Posted October 17, 2019
Dredging to improve navigation in parts of the Metedeconk River is finishing about 2 months early, officials said.
BERKELEY, NJ — Navigation dredging is set to begin shortly in Sloop Creek, the New Jersey Department of Transportation announced.
Dredging work on the Metedeconk Channels of the Metedeconk River was completed ahead of schedule. So the state is utilizing its existing contract with H&L Contracting to dredge in Sloop Creek and the Lavalette Channel. Sloop Creek dredging is set to run from Oct. 24 through Dec. 31, NJDOT said.
The state had permits ready to do the work, which allowed them to add two sites that otherwise would have had to wait until next summer, officials said.
H&L Contracting will mechanically dredge the channels to an authorized depth of five feet below mean low water, with one foot of allowable over-dredge. Dredging operations will take place 24-7, so channel use may be limited where the excavator barges are located. Channel closures aren't expected, but that's subject to change.
Boaters are warned that State Aids to Navigation (ATON) will be removed when necessary in Sloop Creek during the project. All mariners, including those utilizing human-powered craft, should be especially alert to project equipment, much of which will be continuously moving. Updates to the Local Notice to Mariners should be expected as the project progresses.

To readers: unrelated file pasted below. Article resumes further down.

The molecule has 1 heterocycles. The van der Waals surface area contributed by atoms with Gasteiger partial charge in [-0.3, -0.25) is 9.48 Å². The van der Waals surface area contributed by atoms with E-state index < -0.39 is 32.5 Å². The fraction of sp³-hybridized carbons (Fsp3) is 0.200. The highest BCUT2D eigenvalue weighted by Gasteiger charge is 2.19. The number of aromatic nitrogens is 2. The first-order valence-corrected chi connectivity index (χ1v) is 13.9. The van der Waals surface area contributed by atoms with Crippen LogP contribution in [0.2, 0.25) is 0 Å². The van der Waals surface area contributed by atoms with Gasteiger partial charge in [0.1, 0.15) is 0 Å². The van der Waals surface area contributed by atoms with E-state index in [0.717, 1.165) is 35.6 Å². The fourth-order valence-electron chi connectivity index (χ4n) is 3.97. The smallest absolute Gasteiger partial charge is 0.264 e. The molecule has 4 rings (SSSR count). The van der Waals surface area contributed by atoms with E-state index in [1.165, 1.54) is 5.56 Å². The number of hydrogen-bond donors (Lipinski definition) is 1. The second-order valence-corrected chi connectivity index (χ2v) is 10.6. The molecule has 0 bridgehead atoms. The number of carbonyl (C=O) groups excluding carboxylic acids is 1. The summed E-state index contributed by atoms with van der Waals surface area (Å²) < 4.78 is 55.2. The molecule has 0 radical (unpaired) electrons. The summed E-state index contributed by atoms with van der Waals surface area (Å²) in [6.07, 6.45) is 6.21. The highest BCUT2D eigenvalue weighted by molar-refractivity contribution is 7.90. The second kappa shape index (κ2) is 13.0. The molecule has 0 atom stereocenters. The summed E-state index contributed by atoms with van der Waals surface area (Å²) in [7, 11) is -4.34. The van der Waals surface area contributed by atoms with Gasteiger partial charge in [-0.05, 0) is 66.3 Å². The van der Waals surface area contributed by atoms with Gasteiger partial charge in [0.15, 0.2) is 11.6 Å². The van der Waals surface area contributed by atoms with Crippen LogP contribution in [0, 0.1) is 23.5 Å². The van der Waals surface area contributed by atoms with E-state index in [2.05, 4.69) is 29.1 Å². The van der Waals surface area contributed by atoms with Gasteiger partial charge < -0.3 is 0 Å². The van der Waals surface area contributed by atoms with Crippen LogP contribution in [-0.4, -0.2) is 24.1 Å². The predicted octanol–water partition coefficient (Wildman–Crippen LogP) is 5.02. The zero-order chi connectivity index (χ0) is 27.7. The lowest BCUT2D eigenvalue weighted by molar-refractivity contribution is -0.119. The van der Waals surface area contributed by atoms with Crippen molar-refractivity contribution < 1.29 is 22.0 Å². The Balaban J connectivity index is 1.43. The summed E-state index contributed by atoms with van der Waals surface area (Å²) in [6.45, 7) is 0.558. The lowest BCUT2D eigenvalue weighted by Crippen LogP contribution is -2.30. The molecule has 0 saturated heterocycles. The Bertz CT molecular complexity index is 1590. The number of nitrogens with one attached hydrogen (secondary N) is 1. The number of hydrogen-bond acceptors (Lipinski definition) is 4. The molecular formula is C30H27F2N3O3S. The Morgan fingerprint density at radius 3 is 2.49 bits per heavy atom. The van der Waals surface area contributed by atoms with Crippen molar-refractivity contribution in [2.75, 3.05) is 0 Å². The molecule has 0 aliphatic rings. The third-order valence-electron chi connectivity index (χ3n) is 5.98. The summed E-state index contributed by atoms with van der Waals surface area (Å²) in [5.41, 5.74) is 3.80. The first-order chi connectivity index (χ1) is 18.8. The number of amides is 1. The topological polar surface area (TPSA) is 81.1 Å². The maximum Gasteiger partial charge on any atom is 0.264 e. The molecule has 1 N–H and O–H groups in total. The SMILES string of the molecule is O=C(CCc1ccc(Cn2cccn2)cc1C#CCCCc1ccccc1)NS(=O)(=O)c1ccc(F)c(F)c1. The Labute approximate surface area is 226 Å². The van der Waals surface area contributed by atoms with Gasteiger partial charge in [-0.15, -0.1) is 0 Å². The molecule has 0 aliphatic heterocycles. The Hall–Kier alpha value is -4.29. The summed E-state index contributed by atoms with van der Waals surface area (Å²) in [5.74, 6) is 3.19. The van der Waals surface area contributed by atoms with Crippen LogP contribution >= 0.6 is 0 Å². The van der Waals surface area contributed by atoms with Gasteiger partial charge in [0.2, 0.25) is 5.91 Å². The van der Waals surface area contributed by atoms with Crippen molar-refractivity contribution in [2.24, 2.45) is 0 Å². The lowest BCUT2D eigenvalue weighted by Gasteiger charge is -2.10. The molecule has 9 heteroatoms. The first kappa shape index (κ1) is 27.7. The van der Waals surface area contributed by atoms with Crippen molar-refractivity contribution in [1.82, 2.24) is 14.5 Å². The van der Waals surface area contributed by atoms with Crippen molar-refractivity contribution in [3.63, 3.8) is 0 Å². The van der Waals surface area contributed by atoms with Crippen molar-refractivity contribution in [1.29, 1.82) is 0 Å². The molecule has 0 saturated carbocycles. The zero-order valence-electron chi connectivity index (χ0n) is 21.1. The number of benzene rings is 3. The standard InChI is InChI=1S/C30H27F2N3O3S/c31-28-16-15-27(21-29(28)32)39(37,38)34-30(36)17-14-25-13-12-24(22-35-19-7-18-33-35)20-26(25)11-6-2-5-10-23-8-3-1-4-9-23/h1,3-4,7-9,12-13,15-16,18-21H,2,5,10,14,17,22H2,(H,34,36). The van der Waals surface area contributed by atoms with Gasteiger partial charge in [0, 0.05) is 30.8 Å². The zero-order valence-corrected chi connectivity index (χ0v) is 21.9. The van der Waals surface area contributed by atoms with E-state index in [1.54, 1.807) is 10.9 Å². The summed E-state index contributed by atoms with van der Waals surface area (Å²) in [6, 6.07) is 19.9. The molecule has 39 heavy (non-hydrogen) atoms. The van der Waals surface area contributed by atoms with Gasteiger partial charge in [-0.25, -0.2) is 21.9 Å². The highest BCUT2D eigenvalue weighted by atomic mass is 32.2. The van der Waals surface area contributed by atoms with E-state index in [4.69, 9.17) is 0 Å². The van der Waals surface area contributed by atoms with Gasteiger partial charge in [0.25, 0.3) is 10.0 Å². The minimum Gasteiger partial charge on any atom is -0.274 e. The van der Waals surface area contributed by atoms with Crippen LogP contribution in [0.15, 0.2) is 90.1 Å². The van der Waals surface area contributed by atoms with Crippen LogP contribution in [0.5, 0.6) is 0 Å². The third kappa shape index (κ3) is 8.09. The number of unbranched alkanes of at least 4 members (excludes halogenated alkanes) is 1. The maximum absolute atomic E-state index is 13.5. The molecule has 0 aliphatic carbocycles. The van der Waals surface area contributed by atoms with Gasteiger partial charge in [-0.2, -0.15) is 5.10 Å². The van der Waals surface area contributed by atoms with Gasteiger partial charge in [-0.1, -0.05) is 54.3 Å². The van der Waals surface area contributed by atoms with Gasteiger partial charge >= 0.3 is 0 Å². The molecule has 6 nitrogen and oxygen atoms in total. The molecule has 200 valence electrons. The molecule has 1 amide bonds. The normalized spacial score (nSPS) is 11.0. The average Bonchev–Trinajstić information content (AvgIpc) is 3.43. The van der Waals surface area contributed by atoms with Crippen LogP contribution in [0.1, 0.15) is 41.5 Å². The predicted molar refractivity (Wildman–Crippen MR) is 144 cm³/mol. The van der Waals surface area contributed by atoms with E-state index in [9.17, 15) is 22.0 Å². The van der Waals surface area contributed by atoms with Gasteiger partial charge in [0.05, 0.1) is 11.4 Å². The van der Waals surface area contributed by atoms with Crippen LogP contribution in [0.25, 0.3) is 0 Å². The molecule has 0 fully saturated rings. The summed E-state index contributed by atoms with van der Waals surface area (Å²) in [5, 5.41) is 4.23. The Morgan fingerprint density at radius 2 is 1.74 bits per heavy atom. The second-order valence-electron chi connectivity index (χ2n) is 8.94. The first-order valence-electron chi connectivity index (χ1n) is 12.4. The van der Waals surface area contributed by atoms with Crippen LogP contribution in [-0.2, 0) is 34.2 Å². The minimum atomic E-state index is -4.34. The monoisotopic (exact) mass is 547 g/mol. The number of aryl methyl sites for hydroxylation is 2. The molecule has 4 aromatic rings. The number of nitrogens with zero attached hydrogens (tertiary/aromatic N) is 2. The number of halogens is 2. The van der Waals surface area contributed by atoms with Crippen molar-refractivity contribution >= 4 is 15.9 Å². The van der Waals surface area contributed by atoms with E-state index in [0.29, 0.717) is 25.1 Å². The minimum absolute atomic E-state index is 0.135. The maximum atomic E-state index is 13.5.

The public is advised to stay alert to the construction equipment, buoys, barges and other equipment at this time. State officials urge that no one approach the construction site or any related project equipment under any circumstances, whether or not active dredging operations are observed.
The Metedeconk Creek project restored the following state channels in Barnegat Bay to their authorized depth: Upper Metedeconk River Channel (6 feet), Green Cove Channel (5 feet), Beaver Dam Creek North and South (5 feet), Bay Head Channel, Winter Yacht Basin, Kettle Creek-Sailors Quay (5 feet) and Kettle Creek (5 feet) with 1 foot of allowable over-dredge, respectively. These channels were severely impacted, creating shoals and limiting navigation, by Superstorm Sandy.
With reporting from Karen Wall/Patch
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